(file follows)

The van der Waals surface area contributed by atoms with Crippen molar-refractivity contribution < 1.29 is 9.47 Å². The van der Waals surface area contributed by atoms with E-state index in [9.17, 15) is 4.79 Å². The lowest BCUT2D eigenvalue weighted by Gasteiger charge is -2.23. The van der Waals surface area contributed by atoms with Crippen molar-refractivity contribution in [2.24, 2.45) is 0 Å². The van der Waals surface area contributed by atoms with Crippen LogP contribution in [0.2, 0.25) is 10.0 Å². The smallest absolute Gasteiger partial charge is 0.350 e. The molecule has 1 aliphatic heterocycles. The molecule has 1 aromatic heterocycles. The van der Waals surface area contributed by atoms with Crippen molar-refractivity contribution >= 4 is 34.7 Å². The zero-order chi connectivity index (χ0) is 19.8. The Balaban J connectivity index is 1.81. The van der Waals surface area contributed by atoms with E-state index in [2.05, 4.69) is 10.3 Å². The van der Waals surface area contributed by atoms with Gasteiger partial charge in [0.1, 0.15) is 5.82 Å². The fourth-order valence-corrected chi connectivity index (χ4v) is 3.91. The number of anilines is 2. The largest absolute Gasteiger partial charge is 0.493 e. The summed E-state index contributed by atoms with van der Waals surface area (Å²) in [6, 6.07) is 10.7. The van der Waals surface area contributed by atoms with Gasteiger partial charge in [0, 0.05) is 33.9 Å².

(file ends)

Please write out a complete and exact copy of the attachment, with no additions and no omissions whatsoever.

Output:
The van der Waals surface area contributed by atoms with Crippen molar-refractivity contribution < 1.29 is 9.47 Å². The van der Waals surface area contributed by atoms with E-state index in [9.17, 15) is 4.79 Å². The lowest BCUT2D eigenvalue weighted by Gasteiger charge is -2.23. The van der Waals surface area contributed by atoms with Crippen molar-refractivity contribution in [2.24, 2.45) is 0 Å². The van der Waals surface area contributed by atoms with Crippen LogP contribution in [0.2, 0.25) is 10.0 Å². The smallest absolute Gasteiger partial charge is 0.350 e. The molecule has 1 aliphatic heterocycles. The molecule has 1 aromatic heterocycles. The van der Waals surface area contributed by atoms with Crippen molar-refractivity contribution >= 4 is 34.7 Å². The zero-order chi connectivity index (χ0) is 19.8. The Balaban J connectivity index is 1.81. The van der Waals surface area contributed by atoms with E-state index in [2.05, 4.69) is 10.3 Å². The van der Waals surface area contributed by atoms with Gasteiger partial charge in [0.1, 0.15) is 5.82 Å². The fourth-order valence-corrected chi connectivity index (χ4v) is 3.91. The number of anilines is 2. The largest absolute Gasteiger partial charge is 0.493 e. The summed E-state index contributed by atoms with van der Waals surface area (Å²) in [6, 6.07) is 10.7. The van der Waals surface area contributed by atoms with Gasteiger partial charge in [0, 0.05) is 33.9 Å².